Plotz will not be building City Cast by himself, having secured support from Graham Holdings, which will own the company. Graham Holdings is no stranger to podcasting and local media; you might know the corporation as the parent company of Megaphone (née Panoply), Pinna, and Slate (hence the relationship with Plotz). It also owns several local television stations through its Graham Media Group subsidiary, and of course, it used to be the home of The Washington Post, before it was sold off to Jeff Bezos. That Megaphone relationship will most definitely factor into City Cast’s technical stack, given the hosting platform’s emphasis on making podcasts more able to target listeners — in part, geographically — more effectively. (“The targeting aspect is just going to get so much better,” said Plotz. “They’ve got a good product, and it’s going to be really helpful for us.”)

For what it’s worth, I really like City Cast as an idea. This shouldn’t come as much of a surprise to long-time Hot Pod readers, seeing as how local podcasting and the on-going decline of local media are topics that I like to pick up from time to time. The problem of local media’s hollowing out and its ramifications really resonate with me personally: how the loss or weakening of those institutions in cities across America have largely resulted in those cities being less able to properly understand themselves, especially as they grapple with intense change; how their gutting by corporate vultures have directly contributed to a more fractured society and less democracy, period; and how the increasing national gaze of all news and media in this country has generally resulted in an acute political hobbyism syndrome where most people primarily operate consumers of politics as opposed to actual participants.

Much in the same way that a hammer sees everything as a nail, I have some hope that podcasting, as one of the lone growing media categories, can be weaponized in such a manner that’s able to lead to a new foundation for local media. That’s why I harbor some optimism around the NPR local-national bundle efforts — despite its ultimate dependence on the increasing nationalizing strength of NPR within the public radio system for this to really work, with all that entails — and, subsequently, why I also have some optimism around Plotz’s ambitions with City Cast.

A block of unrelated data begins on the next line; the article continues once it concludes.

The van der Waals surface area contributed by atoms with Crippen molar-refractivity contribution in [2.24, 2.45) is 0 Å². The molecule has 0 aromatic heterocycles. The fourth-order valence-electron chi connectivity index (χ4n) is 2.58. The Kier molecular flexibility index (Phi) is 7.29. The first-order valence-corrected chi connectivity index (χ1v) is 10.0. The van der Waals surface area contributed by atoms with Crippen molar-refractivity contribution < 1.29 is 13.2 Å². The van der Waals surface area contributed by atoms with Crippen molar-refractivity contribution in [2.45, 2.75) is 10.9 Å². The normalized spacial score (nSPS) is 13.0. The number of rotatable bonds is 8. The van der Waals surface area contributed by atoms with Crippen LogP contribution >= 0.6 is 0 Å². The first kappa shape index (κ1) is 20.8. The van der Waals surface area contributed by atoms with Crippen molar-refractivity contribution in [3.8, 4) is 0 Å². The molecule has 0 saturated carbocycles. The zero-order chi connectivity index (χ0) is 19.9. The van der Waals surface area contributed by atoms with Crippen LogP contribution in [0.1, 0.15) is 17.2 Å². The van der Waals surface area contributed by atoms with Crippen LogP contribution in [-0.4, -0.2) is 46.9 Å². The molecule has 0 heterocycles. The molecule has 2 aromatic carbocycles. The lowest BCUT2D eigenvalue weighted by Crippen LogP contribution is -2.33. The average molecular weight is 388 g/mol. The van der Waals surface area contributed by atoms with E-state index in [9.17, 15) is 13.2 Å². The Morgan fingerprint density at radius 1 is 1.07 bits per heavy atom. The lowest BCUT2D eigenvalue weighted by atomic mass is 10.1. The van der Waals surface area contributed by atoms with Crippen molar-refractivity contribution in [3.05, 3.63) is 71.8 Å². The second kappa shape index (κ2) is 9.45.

That said, it’s all really early for City Cast, and there remains so much more for Plotz to figure out. He still has to actually go through the often rough process of getting from an idea to a working business: building an actual product, finding ways to identify and access the right audiences, spending marketing dollars, wrangling advertisers, and so on. It’s still an open question if this thing will even make it to a second or third year.

And then there are all the greater concerns that should be considered in a personality-driven business like this. I’m thinking, specifically, of what it means to hire a singular voice for a given city, and the complex burdens of working through representational politics associated with that choice. I’m also thinking about the challenges of building the right incentive structures to make those hires during a time where personality-minded media makers are increasingly seeing the merits of owning their own products and presences.

But let’s not get too far ahead of ourselves. Plotz tells me that the plan is to launch in the winter and go from there. Right now, he’s just beginning to hire for a full staff, and he’s still assessing which cities to start out from — a decision that will almost certainly depend on the hosting talent he’s able to find — though DC is almost certainly on the list, given the fact that’s where he lives. (For what it’s worth, I believe he should skip the obvious media cities like New York and Los Angeles entirely. Go for a city like Denver, Austin, Phoenix, Providence, or Milwaukee. Hell, come to Boise, where I live.)

This is all very intriguing, and I wish him the best of luck. You can learn more about City Cast on its website, and through this Medium post from Plotz himself.

I run this thing.